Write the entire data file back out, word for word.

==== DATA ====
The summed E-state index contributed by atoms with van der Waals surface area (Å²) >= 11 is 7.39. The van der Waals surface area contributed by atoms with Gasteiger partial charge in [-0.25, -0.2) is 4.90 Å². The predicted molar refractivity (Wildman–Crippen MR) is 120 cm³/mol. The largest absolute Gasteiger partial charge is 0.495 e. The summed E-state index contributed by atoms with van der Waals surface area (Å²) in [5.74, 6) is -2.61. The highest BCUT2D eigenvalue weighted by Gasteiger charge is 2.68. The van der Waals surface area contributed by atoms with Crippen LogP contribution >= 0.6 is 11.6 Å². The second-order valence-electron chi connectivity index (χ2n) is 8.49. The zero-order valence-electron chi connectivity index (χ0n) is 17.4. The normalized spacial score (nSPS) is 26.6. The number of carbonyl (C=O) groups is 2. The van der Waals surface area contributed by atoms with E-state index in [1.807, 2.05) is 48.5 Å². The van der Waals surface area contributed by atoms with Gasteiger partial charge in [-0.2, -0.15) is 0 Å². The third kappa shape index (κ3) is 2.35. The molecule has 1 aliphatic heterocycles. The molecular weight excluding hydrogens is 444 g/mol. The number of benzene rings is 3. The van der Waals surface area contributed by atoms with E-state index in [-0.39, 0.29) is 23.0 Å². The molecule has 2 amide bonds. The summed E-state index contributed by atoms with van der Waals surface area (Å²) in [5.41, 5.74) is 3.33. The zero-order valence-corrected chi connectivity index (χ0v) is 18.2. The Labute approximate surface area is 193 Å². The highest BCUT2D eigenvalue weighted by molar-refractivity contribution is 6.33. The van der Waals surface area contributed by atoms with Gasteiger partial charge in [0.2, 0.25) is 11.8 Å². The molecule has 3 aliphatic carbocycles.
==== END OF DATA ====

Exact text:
The summed E-state index contributed by atoms with van der Waals surface area (Å²) >= 11 is 7.39. The van der Waals surface area contributed by atoms with Gasteiger partial charge in [-0.25, -0.2) is 4.90 Å². The predicted molar refractivity (Wildman–Crippen MR) is 120 cm³/mol. The largest absolute Gasteiger partial charge is 0.495 e. The summed E-state index contributed by atoms with van der Waals surface area (Å²) in [5.74, 6) is -2.61. The highest BCUT2D eigenvalue weighted by Gasteiger charge is 2.68. The van der Waals surface area contributed by atoms with Crippen LogP contribution >= 0.6 is 11.6 Å². The second-order valence-electron chi connectivity index (χ2n) is 8.49. The zero-order valence-electron chi connectivity index (χ0n) is 17.4. The normalized spacial score (nSPS) is 26.6. The number of carbonyl (C=O) groups is 2. The van der Waals surface area contributed by atoms with E-state index in [1.807, 2.05) is 48.5 Å². The van der Waals surface area contributed by atoms with Gasteiger partial charge in [-0.2, -0.15) is 0 Å². The third kappa shape index (κ3) is 2.35. The molecule has 1 aliphatic heterocycles. The molecular weight excluding hydrogens is 444 g/mol. The number of benzene rings is 3. The van der Waals surface area contributed by atoms with E-state index in [-0.39, 0.29) is 23.0 Å². The molecule has 2 amide bonds. The summed E-state index contributed by atoms with van der Waals surface area (Å²) in [5.41, 5.74) is 3.33. The zero-order valence-corrected chi connectivity index (χ0v) is 18.2. The Labute approximate surface area is 193 Å². The highest BCUT2D eigenvalue weighted by molar-refractivity contribution is 6.33. The van der Waals surface area contributed by atoms with Gasteiger partial charge in [0.2, 0.25) is 11.8 Å². The molecule has 3 aliphatic carbocycles.